|US7746913||Oct 30, 2007||Jun 29, 2010||Cymer, Inc.||Laser system|
|US7778302||Oct 30, 2007||Aug 17, 2010||Cymer, Inc.||Laser system|
|US7822092||Oct 30, 2007||Oct 26, 2010||Cymer, Inc.||Laser system|
|US7885309||Apr 13, 2007||Feb 8, 2011||Cymer, Inc.||Laser system|
|US7916764 *||Oct 25, 2006||Mar 29, 2011||Coherent, Inc.||Output power control for harmonic-generating laser|
|US7920616||Oct 30, 2007||Apr 5, 2011||Cymer, Inc.||Laser system|
|US7999915||Oct 30, 2007||Aug 16, 2011||Cymer, Inc.||Laser system|
|US8000372||Sep 23, 2008||Aug 16, 2011||Coherent, Inc.||Traveling-wave laser having a resonator including a direction-sensitive interferometer for establishing unidirectional circulation|
|US8144740||Dec 16, 2009||Mar 27, 2012||Cymer, Inc.||Laser system|
|US8170073 *||Sep 11, 2009||May 1, 2012||Coherent, Inc.||Optically-pumped external-cavity surface-emitting semiconductor lasers with front-cooled gain-structures|
|US8170078||Jan 7, 2011||May 1, 2012||Cymer, Inc.||Laser system|
|US8611383||Apr 25, 2011||Dec 17, 2013||Coherent, Inc.||Optically-pumped surface-emitting semiconductor laser with heat-spreading compound mirror-structure|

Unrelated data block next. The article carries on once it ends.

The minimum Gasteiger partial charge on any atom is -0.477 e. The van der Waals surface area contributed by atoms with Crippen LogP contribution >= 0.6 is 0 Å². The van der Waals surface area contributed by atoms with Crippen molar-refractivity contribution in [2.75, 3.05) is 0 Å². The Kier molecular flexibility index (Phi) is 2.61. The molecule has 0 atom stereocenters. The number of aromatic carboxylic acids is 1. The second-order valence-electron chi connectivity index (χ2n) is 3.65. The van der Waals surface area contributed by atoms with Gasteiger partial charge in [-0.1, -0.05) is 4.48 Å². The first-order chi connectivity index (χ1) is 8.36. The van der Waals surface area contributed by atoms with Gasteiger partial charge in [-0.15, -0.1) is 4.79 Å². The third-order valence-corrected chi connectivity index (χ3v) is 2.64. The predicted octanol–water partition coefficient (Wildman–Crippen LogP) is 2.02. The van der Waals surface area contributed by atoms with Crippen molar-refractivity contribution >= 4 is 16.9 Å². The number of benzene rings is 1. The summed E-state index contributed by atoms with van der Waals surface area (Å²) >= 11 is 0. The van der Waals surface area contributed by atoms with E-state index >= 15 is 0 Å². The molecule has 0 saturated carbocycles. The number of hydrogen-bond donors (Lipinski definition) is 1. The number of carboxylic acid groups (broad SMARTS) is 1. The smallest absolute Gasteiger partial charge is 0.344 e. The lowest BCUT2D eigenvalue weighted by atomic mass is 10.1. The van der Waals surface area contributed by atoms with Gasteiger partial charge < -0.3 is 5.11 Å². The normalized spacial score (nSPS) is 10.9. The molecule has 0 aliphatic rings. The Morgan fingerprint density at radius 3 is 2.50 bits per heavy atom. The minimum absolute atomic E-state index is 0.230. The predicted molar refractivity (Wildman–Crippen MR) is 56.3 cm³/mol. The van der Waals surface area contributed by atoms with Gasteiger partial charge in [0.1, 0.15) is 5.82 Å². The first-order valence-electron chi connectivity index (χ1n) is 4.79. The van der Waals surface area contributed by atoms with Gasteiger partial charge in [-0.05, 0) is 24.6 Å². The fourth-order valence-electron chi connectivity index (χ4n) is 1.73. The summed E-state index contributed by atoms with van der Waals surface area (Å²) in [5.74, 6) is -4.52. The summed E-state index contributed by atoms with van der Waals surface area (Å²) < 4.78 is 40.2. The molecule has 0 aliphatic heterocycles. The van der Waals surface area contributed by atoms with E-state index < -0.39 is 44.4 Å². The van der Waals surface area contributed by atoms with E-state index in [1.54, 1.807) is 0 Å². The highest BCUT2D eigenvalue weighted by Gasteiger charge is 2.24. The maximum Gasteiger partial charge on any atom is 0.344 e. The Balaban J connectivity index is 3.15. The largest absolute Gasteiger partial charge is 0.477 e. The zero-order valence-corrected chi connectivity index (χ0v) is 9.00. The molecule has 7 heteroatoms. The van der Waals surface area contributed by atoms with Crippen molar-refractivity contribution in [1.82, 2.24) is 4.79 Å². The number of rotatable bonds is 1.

|US8804783||Apr 11, 2011||Aug 12, 2014||Coherent, Inc.||Cooling apparatus for optically pumped semiconductor laser|
|US8908735||Sep 13, 2011||Dec 9, 2014||Cymer, Llc||Laser system|
|US8964802||Nov 8, 2013||Feb 24, 2015||Coherent, Inc.||Traveling-wave ring-oscillators without a faraday rotator|
|US9031114||Mar 13, 2014||May 12, 2015||Coherent Lasersystems Gmbh & Co. Kg||Vibration resistant optically pumped semiconductor laser|
|US9190798 *||Nov 20, 2014||Nov 17, 2015||Coherent, Inc.||Optical parametric oscillator with embedded resonator|
|US20050129083 *||Nov 14, 2003||Jun 16, 2005||Rapoport William R.||Optical bench for diode-pumped solid state lasers in field applications|
|US20050163187 *||Apr 16, 2004||Jul 28, 2005||Spinelli Luis A.||Intracavity frequency-tripled CW laser with traveling-wave ring-resonator|
|US20070177638 *||Jan 27, 2006||Aug 2, 2007||Wolf Seelert||Frequency-doubled solid state laser optically pumped by frequency-doubled external-cavity surface-emitting semiconductor laser|
|US20080095210 *||Oct 20, 2006||Apr 24, 2008||Murdoch Keith M||Optical pumping method for gain-media with polarization sensitive absorption|